In miniature Schnauzers, the defect is in the AMHR2 gene. It is a C to T transition (C241T) in exon 3 of the Müllerian inhibiting substance type II receptor gene (aka AMHR2). The prevalence in miniature Schnauzers is such that the AMHR2 mutation allele frequency is reported to be 0.16 and a carrier genotypic frequency is 0.27

 

Myerscough (1993) reports on a German Shepherd dog that was male, but which had pyometra and torsion of the uterus.

Breshears and Peters (2011) wrote a case report about a miniature schnauzer with cryptorchidism and a uterus.

Kim YJ, Kwon HJ, Byun HS, Yeom D, Choi JH, Kim JH, Shim H. Surveyor assay to diagnose persistent Müllerian duct syndrome in miniature Schnauzers. J Vet Sci. 2016

Pujar S, Meyers-Wallen VN. A molecular diagnostic test for persistent Müllerian duct syndrome in miniature schnauzer dogs. Sex Dev. 2009;3(6):326-8.

Smit MM, Ekenstedt KJ, Minor KM, Lim CK, Leegwater P, Furrow E. Prevalence of the AMHR2 mutation in Miniature Schnauzers and genetic investigation of a Belgian Malinois with persistent Müllerian duct syndrome. Reprod Domest Anim. 2018; 53: 371-376.

Prostatic utricle

McGill et al (2018) reported on 2 unrelated miniature Dachshunds with cysts dorsal to and which communicated with the urethra. They were considered prostatic utricles. These dogs also had 'dysplastic testicles' and the other had 'testicular hypoplasia and epididymal fibrosis without spermatogenesis'.

 

McGill J, Thieman Mankin KM, Parambeth JC, Edwards J, Cook A. Urine-Filled Large Prostatic Cystic Structure in Two Unrelated Male Miniature Dachshunds. J Am Anim Hosp Assoc. 2018; 54: e546-06

 

 

 

Testicular hypoplasia

Testicular hypoplasia is where the testis does not develop to its normal size. It is always accompanied by a failure of the epididymis to acquire its normal size. Most cases of hypoplasia are because of cryptorchidism, but in this section, primary hypoplasia is limited to those situations where the testis has descended normally. Hypoplasia is almost always seen as a failure of the prepubertal testis to enlarge, but there may be cases where even the prepubertal testis is smaller than normal. Hypoplasia is best diagnosed clinically by identifying that the testis has not increased in size from puberty, but this change is seldom monitored in dogs and so the presence of a small testis could mean either hypoplasia or atrophy. Atrophy is an acquired condition, but hypoplasia is potentially a genetic and heritable condition.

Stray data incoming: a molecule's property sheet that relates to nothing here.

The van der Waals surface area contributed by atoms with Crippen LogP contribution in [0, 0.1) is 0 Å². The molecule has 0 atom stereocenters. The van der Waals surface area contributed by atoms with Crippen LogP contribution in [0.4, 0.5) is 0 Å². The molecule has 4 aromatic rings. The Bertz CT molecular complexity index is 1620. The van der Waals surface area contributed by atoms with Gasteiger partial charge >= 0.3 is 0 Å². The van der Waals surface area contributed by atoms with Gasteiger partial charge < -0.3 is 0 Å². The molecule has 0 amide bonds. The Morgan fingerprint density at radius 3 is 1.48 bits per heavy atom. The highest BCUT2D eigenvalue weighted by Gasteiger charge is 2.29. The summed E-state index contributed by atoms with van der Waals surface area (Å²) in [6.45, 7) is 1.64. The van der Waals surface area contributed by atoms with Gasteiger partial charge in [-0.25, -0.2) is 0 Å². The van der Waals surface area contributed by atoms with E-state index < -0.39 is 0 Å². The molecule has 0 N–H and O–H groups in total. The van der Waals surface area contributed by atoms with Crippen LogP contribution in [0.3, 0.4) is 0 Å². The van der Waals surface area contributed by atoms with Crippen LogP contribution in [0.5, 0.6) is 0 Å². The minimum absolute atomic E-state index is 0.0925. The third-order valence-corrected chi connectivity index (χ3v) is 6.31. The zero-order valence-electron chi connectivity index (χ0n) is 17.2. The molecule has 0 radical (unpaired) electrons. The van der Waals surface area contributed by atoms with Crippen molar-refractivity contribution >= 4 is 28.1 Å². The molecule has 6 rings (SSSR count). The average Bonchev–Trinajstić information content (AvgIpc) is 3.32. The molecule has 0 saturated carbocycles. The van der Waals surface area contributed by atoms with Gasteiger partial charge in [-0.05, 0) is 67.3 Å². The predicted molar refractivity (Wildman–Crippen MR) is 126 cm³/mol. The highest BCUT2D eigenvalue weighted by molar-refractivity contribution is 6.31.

Hypoplasia may accompany chromosomal abnormalities. Nie et al (1998) reported a case of canine Klinefelters syndrome (XXY) that had testicular hypoplasia. Others are not. Metcalfe et al (1999) reported on 2 Labrador retrievers that had testicular hypoplasia. Their testes were half the weight of a control dog. Both dogs had lymphocytic intersitial orchitis. l. Ortega-Pacheco et al (2006) found 21 cases in 318 stray dogs. 14 were bilateral, 1 was right unilateral and 6 were left unilateral in distribution.

Hypoplasia is variable in its degree. In production animals, testicular volume or scrotal circumference is measured and a certain size is deemed to be the minimum acceptible. Smaller testes than the minimum size have some degree of hypoplasia - in some, there are only mild changes, but in others, they are extreme.

The histological appearance of hypoplasia is also variable. Affected animals have seminiferous tubules that lack complete spermatogenesis. In the most hypoplastic testes, all the tubules lack germ cells or any spermatogenesis. Other individuals have some stages of spermatogenesis but spermatogenesis stops at a particular stage such as at the primary spermatocyte stage. These are said to have spermatogenic arrest. Other individuals have some normal tubules and some tubules that are arrested. Where there is arrested development, the cells may all undergo apoptosis. Unfortunately, testicular degeneration has an identical change, so other factors must be used to determine if the change is due to hypoplasia or not.